But consider the alternative.

            If Hillary Clinton were running for reelection, progressivism would still be on the outs. Like Obama, Hillary wouldn’t have appointed a single liberal, much less progressive, to her cabinet. She’s so far to the right of Trump on foreign policy that she might have gone to war against Iran. Russian national security analysts concluded that Clinton was crazy enough to start World War III. She’s equally awful on domestic stuff. Hillary is against any increase in the minimum wage. She opposes Medicare For All. She hates the Green New Deal. Her bankster backers would be running wild.

            Because progressives withheld their votes in 2016, Bernie Sanders and Elizabeth Warren are the Democratic frontrunners, enjoying the combined support of 50% of primary voters. Both support a $15 minimum wage, Medicare For All, free college tuition and the Green New Deal. There is no way, no how, that those policy positions would be part of a Clinton 2020 campaign.

            Progressives are so close to seizing control of the Democratic Party that they can taste it. Why, at mile 25 of this political marathon, should they let up on the pressure? They’re about to win!

            If Bernie Sanders is the nominee, supporting him is a no-brainer for progressives. He’s been one of them forever. He’s trustworthy. (It’s a different calculus for leftists like me. Among other things, he needs to swear off militarism.) Progressives will vote for him.

            Warren’s bonafides are squishy. She used to be a Republican, endorses capitalism and keeps Hillary on her speed dial. Is she a prog-come-lately or another fauxgressive who would sell out to Goldman Sachs? She would have to come up with some way to reassure voters that she’s more Sanders than Clinton.

            But what if the DNC shoves Joe Biden or another centrist/moderate/corporatist down our throats again? As usual they’ll say that we have to pull together behind some turd in order to defeat the dastardly Donald Trump. But why?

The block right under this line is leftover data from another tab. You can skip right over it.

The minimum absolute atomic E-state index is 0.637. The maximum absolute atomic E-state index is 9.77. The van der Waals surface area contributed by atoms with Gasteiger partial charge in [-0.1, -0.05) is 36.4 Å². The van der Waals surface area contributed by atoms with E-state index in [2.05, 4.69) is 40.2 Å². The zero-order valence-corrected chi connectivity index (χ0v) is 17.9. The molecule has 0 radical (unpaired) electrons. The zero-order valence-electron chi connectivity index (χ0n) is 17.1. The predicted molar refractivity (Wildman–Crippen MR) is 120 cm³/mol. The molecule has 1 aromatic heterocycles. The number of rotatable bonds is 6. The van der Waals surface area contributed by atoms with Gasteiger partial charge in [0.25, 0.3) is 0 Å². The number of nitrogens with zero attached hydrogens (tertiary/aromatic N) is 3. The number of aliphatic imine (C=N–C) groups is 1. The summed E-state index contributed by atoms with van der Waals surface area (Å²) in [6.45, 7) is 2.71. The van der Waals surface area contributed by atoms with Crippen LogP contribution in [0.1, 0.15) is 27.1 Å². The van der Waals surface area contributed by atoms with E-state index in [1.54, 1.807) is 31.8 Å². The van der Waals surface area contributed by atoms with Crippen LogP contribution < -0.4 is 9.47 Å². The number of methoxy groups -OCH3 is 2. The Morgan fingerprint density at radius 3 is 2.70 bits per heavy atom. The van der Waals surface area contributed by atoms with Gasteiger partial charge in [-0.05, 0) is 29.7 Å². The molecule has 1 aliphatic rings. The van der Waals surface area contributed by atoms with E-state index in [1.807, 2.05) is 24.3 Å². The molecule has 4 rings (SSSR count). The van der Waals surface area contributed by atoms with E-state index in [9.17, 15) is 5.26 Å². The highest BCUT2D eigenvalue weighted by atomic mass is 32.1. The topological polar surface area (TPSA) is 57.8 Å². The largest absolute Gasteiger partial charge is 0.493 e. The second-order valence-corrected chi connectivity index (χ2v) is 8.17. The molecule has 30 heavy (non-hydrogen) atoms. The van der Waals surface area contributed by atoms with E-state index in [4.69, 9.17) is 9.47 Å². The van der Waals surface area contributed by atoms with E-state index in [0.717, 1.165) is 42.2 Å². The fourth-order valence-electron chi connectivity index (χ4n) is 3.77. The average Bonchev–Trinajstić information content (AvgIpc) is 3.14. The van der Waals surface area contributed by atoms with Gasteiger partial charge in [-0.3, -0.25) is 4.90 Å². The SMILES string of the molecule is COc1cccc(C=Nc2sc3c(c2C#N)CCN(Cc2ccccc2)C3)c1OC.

History is clear. Lame-duck presidents don’t get big laws, new wars or much in the way of policy accomplished during their second terms. Nixon had Watergate, Reagan was hobbled by dementia and Iran Contra, Clinton was impeached because of Monica and the second Bush spent his last four years in the quagmires of Iraq and then the bursting of the subprime mortgage meltdown. Obama avoided scandal but an intransigent Republican Congress left him with little to show for years five through eight.

            By 2021 Trump will almost certainly have already been impeached. Congress will probably still be Democratic. I ask my fellow Trump-haters: what exactly are you so afraid of in a second term? What do you think the president can do in a second term that he hasn’t already done? Does he strike you as the kind of person who has been plotting some big right-wing surprise to unleash in case he wins reelection?

            Forget the Supreme Court-is-everything argument. As Obama proved when he refused to push for Merrick Garland, Democrats don’t move the needle. Anyway, it’s a right-wing court now. Write that sucker off.

            There is a nightmare scenario: Trump dies early on. Mike Pence has three years to establish himself before running in 2024. That would really and truly suck. That is a real risk. But is fear of a Pence planet powerful enough to go back to letting the centrist scum take progressives’ votes for granted?

            If the DNC robs Warren or Sanders in favor of Biden or whomever or Hillary again, Democratic progressives have little to lose by boycotting the general election again. It may be that the corporatists need to be taught the same bitter lesson a second time: without progressives there is no Democratic Party.

(Ted Rall (Twitter: @tedrall), the political cartoonist, columnist and graphic novelist, is the author of “Francis: The People’s Pope.” You can support Ted’s hard-hitting political cartoons and columns and see his work first by sponsoring his work on Patreon.)

The Impeachment of Trump Is a Deep-Democratic Coup Against Elizabeth Warren

Is Nancy Pelosi using impeachment to mess up Elizabeth Warren?

Some Republicans see the Ukraine/Biden impeachment inquiry as a deep-state coup attempt against President Trump. Some progressives are beginning to scratch the surface of an alternative, but equally cynical, analysis that I think leftists ought to consider:
The impeachment of Donald Trump is a DNC/centrist coup attempt against progressives inside the Democratic Party.
Democrats could have launched impeachment proceedings over any number of more compelling issues: Trump’s child separation policy at the border, the Muslim travel ban, emoluments, the president’s erratic behavior on social media. Why the Ukraine/Biden affair?
The House inquiry is hardly ideal from a framing perspective. The only conceivable reason that the Ukrainian natural-gas company Burisma hired Vice President Biden’s screw-up drug addict alcoholic son, with zero experience in the energy sector, to sit on its board of directors for $50,000 a month was that he was the vice president’s son. Vox notes that “the situation constituted the kind of conflict of interest that was normally considered inappropriate in Washington.” Pre-impeachment, no one knew about this sleaze.